Chicago

Dutes Miller, Fuck Me, 2021, acrylic paint, collage, and copper leaf on panel, 12 × 12".

Dutes Miller, Fuck Me, 2021, acrylic paint, collage, and copper leaf on panel, 12 × 12".

Dutes Miller

Dutes Miller’s presentation at Western Exhibitions indulged in copious amounts of found and altered gay pornography. The first line of the show’s press release stated that the artist “celebrate[s] queer-sex positivity as a form of resistance to the dominant culture.” This is a laudable position, but it’s funny to consider in relation to queer theorist Leo Bersani’s famous claim: “There is a big secret about sex: most people don’t like it.” Irrespective of this assertion, Miller loves sex and guilelessly proffers it as an unequivocal good. This attitude is unabashedly illustrated in the twelve handsomely framed works on paper from the series “Le Toucher 1–12 (To Touch, 1–12),” 2021, which graced the gallery’s east entrance wall. Each piece featured a vintage black-and-white picture of a handsome beefcake fondling his engorged cock. Miller enhances his men with gold leaf, spatially flattening out selected parts of the photograph via this gilding treatment. While this series evokes Italo-Byzantine icon painting, it lacks the form’s symbolic, visionary punch. Miller’s gilding changes from image to image, emphasizing the capriciousness of the artist’s hand. But the gold is distracting and seems oddly superficial, ultimately making the work appear more ordinary than extraordinary.

The six small panel paintings lining the gallery’s north wall doubled down on Miller’s ostensibly arbitrary handling of erotic content and form. While all of these works integrated a hard-core printed-collage element, the cutouts seemed neutered, providing the images with a kind of pictorial consistency, but not much else. For example, Suck It, 2019, features a clumsy depiction of a limber young man (whose enormous penis was snipped from a magazine) readying himself for some autofellatio. Miller’s style of execution calls to mind the figurative paintings of Chicagoan Celeste Rapone, whose art, in turn, conjures early works by Nicole Eisenman. But his unwitting homage—and the work’s slapdash facture—renders what could be a provocative image into something remarkably pat and overfamiliar. Fuck Me, 2021, however, is more successful. Here, Miller collaged three male couples having sex into a fiery metallic landscape comprised of frenetic brushstrokes and a copper-leaf ground (the title is scrawled into the piece’s surface). The shifting scale of the figures creates a sophisticated spatiality that activates the composition, giving this kinky tableau a variety of hellish depths.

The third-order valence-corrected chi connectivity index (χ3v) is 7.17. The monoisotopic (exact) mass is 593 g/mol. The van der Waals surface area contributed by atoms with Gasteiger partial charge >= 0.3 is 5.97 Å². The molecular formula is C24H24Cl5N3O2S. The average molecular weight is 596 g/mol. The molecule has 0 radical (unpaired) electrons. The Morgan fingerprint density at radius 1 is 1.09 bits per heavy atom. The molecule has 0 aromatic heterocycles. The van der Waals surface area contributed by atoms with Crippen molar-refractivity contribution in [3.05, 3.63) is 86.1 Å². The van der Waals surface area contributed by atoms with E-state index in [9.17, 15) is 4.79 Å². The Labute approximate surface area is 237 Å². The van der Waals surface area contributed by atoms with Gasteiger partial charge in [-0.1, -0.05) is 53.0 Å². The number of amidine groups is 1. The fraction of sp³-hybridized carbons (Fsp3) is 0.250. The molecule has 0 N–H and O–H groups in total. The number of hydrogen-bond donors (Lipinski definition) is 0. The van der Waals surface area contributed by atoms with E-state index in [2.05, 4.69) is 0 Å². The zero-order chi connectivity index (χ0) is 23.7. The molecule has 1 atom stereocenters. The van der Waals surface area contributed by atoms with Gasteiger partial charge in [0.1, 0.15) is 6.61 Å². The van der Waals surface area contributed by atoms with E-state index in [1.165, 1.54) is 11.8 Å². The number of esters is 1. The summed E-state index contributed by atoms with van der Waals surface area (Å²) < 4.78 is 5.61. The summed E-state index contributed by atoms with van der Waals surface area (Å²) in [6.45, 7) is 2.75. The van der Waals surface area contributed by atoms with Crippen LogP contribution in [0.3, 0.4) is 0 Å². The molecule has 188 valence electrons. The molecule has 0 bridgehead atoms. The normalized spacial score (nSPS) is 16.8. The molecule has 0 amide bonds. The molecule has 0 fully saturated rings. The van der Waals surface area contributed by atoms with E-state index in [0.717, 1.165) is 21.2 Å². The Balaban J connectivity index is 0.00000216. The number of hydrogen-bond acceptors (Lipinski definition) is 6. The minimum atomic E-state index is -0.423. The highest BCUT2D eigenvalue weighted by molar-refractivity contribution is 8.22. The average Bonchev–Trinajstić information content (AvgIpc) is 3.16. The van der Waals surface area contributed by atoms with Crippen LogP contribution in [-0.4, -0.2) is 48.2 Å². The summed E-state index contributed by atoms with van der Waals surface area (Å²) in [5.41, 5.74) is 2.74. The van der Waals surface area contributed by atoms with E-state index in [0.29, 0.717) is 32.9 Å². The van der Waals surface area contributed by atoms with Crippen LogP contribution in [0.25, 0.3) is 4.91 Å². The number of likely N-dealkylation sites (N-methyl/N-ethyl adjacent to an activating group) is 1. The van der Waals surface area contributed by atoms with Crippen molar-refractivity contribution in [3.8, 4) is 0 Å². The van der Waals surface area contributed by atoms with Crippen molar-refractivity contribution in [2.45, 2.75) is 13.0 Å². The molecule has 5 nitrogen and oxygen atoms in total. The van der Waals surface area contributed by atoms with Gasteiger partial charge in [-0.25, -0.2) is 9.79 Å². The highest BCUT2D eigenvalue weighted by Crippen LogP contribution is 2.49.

In the middle of the show sat Fragment (from the altar of the pleasure Doud), 2021, a crude waist-high sculpture crafted from foam insulation. Its entire surface is layered with goopy plaster, gesso, and acrylic paint drips and is punctuated by three wide glory holes rimmed with dark-red paint. The openings, decorated with foam globules coated in copper leaf and nail-effect powder, resemble glittering drops of ejaculate. Nearby was Portals extending from either end can touch the event horizon, 2021, a trophy wall of brightly colored, abstracted dicks and orifices. Each piece is uniquely embellished: One maroon-colored maw is festooned with a row of incisors, while another sports fake hair and a dangling fluid-filled condom. Others are outfitted with antlers or collaged with gay porn. Yet the most intriguing aspect of this gaudy menagerie was the fact that many of the works were built from plastic food containers. This transformation of a commonplace item into an uncommon art object made me think of Miller’s collaborations with his husband, artist Stan Shellabarger, with whom he’s worked for nearly thirty years. The things they’ve created together—via performance, sculpture, photography, and printmaking—take on the sundry aspects that shape the couple’s day-to-day existence . . . including sex. Their oftentimes tender, funny, and poignant output makes Miller’s dive into carnal hedonism here utterly exasperating. When Miller and Shellabarger explore the dynamics of sex as a regular facet of life within a long-term relationship, the effect is powerful, faithfully illustrating that the personal truly is political.